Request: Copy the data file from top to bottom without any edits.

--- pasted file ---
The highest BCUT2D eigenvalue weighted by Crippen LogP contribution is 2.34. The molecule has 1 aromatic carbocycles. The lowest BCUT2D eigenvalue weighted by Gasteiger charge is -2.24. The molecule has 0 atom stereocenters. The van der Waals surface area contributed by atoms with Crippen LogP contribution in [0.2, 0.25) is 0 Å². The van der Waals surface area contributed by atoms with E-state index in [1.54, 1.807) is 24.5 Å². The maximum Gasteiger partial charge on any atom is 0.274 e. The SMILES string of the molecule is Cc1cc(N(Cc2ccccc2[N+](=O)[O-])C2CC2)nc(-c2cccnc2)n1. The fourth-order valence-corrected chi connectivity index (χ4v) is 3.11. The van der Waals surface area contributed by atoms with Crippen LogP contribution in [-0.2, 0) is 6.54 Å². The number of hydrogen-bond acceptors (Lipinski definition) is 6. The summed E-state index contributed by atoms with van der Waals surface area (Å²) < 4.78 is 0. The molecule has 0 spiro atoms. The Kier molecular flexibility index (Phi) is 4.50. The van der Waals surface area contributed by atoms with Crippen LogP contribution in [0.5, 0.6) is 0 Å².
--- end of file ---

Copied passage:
The highest BCUT2D eigenvalue weighted by Crippen LogP contribution is 2.34. The molecule has 1 aromatic carbocycles. The lowest BCUT2D eigenvalue weighted by Gasteiger charge is -2.24. The molecule has 0 atom stereocenters. The van der Waals surface area contributed by atoms with Crippen LogP contribution in [0.2, 0.25) is 0 Å². The van der Waals surface area contributed by atoms with E-state index in [1.54, 1.807) is 24.5 Å². The maximum Gasteiger partial charge on any atom is 0.274 e. The SMILES string of the molecule is Cc1cc(N(Cc2ccccc2[N+](=O)[O-])C2CC2)nc(-c2cccnc2)n1. The fourth-order valence-corrected chi connectivity index (χ4v) is 3.11. The van der Waals surface area contributed by atoms with Crippen LogP contribution in [-0.2, 0) is 6.54 Å². The number of hydrogen-bond acceptors (Lipinski definition) is 6. The summed E-state index contributed by atoms with van der Waals surface area (Å²) < 4.78 is 0. The molecule has 0 spiro atoms. The Kier molecular flexibility index (Phi) is 4.50. The van der Waals surface area contributed by atoms with Crippen LogP contribution in [0.5, 0.6) is 0 Å².